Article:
The Online News Association, the world’s largest membership organization of digital journalists, held its first all-day workshop on design thinking at The Washington Post on May 11, 2013. Twelve leaders from the ONA community walked nearly 100 people through improving their creative processes.
The day outlined how to create stronger products through the lens of human-centered design. The camp — part of the larger ONACamp program which offers free intensive digital journalism training sessions and is sponsored by the Gannett Foundation — broke down the design process into distinct stages: Inform, Inspire, Iterate and Implement. Speakers gave short presentations to introduce these stages, then attendees participated in group activities to build upon what they had just learned.
Journalists, designers, students and others from the D.C. metro area and all over the country came together in groups for the day’s overall goal: to build prototypes of web projects that could solve real-world problems.
Reggie Murphy, principal consultant, research and strategy for Electronic Ink, opened the day by defining human-centered design, a process that develops solutions to problems by understanding the needs, desires and contexts of people. To use this framework throughout the camp, groups needed a problem to solve, so they answered the question “How might we…” and identified one.
Kennedy Elliott, interactive designer for Guardian US, highlighted the importance of defining users before building a product for them. She walked participants through the process of creating detailed personas, including demographic information like eating habits, hobbies, political views and the way they look.
Watch group members complete the question “How might we…,” which identifies the problem they are looking to solve.
Yuri Victor, UX director for The Washington Post, presented techniques for efficient — and fun — brainstorming. He challenged groups to come up with dozens of ideas on Post-it notes in a short 10-minute window. Groups then worked to assess and narrow those ideas.
Some examples of ideas that groups came up with during the brainstorming section.
After a lightning talk from Murphy with tips on how to build a prototype, groups used materials — crayons, construction paper, cardboard boxes and more — to build their first drafts. After rapid prototyping, each group received user feedback from a partner group.
Laura Cochran, features editor for Digital First Media, followed up with a presentation on developing a use case for your prototype and how to evaluate user feedback to create a better product.
Attendees used this final phase to continue iteration on their prototypes, folding in evolving ideas and peer feedback. Groups then took turns presenting their products to everyone in attendance. Final prototypes ranged from an audible news app, serving D.C.’s functionally illiterate population, to a virtual collaboration module and beyond.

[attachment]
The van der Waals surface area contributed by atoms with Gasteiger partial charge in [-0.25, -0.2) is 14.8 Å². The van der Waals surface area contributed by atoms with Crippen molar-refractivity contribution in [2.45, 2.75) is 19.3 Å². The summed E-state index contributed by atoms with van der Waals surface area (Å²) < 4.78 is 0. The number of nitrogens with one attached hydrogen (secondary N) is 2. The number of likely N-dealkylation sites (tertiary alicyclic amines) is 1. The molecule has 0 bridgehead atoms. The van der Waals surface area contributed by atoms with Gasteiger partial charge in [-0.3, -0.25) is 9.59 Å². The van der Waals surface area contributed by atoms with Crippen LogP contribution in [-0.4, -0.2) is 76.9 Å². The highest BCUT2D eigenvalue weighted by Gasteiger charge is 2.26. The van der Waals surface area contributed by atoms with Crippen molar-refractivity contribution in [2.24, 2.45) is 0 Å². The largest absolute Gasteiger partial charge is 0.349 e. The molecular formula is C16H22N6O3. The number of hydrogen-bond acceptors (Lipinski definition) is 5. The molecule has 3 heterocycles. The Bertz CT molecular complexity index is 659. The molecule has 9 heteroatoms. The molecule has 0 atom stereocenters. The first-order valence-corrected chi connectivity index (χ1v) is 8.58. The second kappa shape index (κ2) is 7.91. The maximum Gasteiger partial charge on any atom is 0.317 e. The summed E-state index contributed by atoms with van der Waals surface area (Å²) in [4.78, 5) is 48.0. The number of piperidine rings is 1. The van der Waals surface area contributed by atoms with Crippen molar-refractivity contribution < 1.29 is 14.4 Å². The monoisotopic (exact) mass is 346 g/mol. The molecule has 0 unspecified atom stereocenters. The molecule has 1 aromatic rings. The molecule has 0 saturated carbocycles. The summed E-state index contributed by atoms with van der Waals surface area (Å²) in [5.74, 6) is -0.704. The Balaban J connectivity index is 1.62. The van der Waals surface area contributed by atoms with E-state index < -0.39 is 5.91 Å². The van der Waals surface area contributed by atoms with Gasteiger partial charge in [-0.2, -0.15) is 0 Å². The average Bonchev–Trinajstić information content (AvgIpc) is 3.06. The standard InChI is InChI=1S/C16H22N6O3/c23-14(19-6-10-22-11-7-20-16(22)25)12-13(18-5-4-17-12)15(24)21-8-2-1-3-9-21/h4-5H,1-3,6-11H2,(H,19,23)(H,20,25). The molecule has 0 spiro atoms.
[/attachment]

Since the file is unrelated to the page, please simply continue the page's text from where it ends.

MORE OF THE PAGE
|Brian Boyer, NPR, @brianboyer
Laura Cochran, Digital First Media, @cochranism
Sara Deneweth, freelance, @sarajden
Kennedy Elliott, Guardian US, @kennelliott
Ali Felski, Living Social, @felskia
Ted Irvine, Vox Media, @ted_irvine
|Joey Marburger, Washington Post, @josephjames
Pablo Mercado, Vox Media, @odacrem
Reggie Murphy, Electronic Ink, @reggiemurphy
Regina Nuzzo, Gallaudet University, @ReginaNuzzo
Sheeka Strickland, Medill, @Sheeka_S
Yuri Victor, Washington Post, @yurivictor
Light breakfast will be served
Jeanne Brooks, Online News Association
|9:30 a.m.||What is human-centered design?
Reggie Murphy, Electronic Ink
Would a person know how to use your product or project? Would they want to? Learn about why human-centered design — the framework for today’s event — matters and how it’s important for both your audience and your business sustainability.
Activity: how might we…
|10:30 a.m.||Learning about the user and defining personas
Kennedy Elliott, Guardian US
Defining your users, all of them, lets you explore what unmet needs those individuals actually have, before you start building for them. Learn how to uncover the range of your possible users, identifying the scope of their abilities and behaviors and determining how to better use that to understand what they want.
Activity: who is this for?
|11:15 a.m.||The rules of brainstorming
Yuri Victor, The Washington Post
Numerous solutions may be within reach, but structural or social barriers can exist that stop discovery in a group setting. Learn how to free your meetings and planning sessions to allow for healthy brainstorming towards solving a problem, creating the maximum space for strong ideas.
Activity: Get the ideas out!
|1 p.m.||Prototyping: Modeling success
Reggie Murphy, Electronic Ink
Experimenting with your solutions and gaining feedback can be efficient. Learn how to set your project up for forward motion by following suit with guidelines on how to organize your test group’s experience and prompts for feedback.
Activity: Build your prototype… like a kid!
|2 p.m.||Evaluating your prototype and its feedback
Laura Cochran, Digital First Media
You’ve got a prototype, you’ve got feedback. Now it’s time to figure out what to do next. Learn how to make a use case for your prototype and how to leverage the feedback you’ve received to prep for polishing or improving your product or project.
Activity: Let’s start evaluating that feedback.
|3 p.m.||Project iteration and implementation
|4:30 p.m.||Group presentations and analysis
|6 p.m.||Happy hour!
Everyone is invite to the Post Pub for drinks!
When and Where
May 11, 2013, 9 a.m. – 6 p.m.
The Washington Post
Supporters and Partners
Generous renewed grants by the Gannett Foundation
Partnered event with: